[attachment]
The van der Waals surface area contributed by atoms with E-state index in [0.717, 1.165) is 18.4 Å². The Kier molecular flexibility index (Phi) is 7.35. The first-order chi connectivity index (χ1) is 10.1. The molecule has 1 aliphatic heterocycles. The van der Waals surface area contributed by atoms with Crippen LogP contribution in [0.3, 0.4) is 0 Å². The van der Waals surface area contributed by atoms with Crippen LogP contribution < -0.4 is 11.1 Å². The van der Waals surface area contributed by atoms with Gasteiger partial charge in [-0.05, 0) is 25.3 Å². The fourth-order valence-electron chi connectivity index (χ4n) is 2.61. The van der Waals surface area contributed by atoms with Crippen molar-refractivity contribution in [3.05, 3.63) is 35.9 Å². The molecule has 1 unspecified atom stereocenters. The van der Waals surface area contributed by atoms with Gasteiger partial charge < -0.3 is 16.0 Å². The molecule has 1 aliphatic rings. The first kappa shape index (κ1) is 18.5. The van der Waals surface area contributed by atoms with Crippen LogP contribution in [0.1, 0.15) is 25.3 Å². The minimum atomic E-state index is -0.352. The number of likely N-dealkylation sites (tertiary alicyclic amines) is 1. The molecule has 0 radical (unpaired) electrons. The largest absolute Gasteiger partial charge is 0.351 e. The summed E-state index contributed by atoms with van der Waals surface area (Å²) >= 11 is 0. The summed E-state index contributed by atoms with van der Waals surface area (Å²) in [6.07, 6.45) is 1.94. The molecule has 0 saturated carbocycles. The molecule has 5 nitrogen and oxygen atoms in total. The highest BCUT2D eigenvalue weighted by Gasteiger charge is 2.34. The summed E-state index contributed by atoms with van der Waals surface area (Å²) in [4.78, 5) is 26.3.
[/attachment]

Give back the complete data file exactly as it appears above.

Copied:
The van der Waals surface area contributed by atoms with E-state index in [0.717, 1.165) is 18.4 Å². The Kier molecular flexibility index (Phi) is 7.35. The first-order chi connectivity index (χ1) is 10.1. The molecule has 1 aliphatic heterocycles. The van der Waals surface area contributed by atoms with Crippen LogP contribution in [0.3, 0.4) is 0 Å². The van der Waals surface area contributed by atoms with Crippen LogP contribution < -0.4 is 11.1 Å². The van der Waals surface area contributed by atoms with Gasteiger partial charge in [-0.05, 0) is 25.3 Å². The fourth-order valence-electron chi connectivity index (χ4n) is 2.61. The van der Waals surface area contributed by atoms with Crippen molar-refractivity contribution in [3.05, 3.63) is 35.9 Å². The molecule has 1 unspecified atom stereocenters. The van der Waals surface area contributed by atoms with Gasteiger partial charge < -0.3 is 16.0 Å². The molecule has 1 aliphatic rings. The first kappa shape index (κ1) is 18.5. The van der Waals surface area contributed by atoms with Crippen LogP contribution in [0.1, 0.15) is 25.3 Å². The minimum atomic E-state index is -0.352. The number of likely N-dealkylation sites (tertiary alicyclic amines) is 1. The molecule has 0 radical (unpaired) electrons. The largest absolute Gasteiger partial charge is 0.351 e. The summed E-state index contributed by atoms with van der Waals surface area (Å²) >= 11 is 0. The summed E-state index contributed by atoms with van der Waals surface area (Å²) in [6.07, 6.45) is 1.94. The molecule has 0 saturated carbocycles. The molecule has 5 nitrogen and oxygen atoms in total. The highest BCUT2D eigenvalue weighted by Gasteiger charge is 2.34. The summed E-state index contributed by atoms with van der Waals surface area (Å²) in [4.78, 5) is 26.3.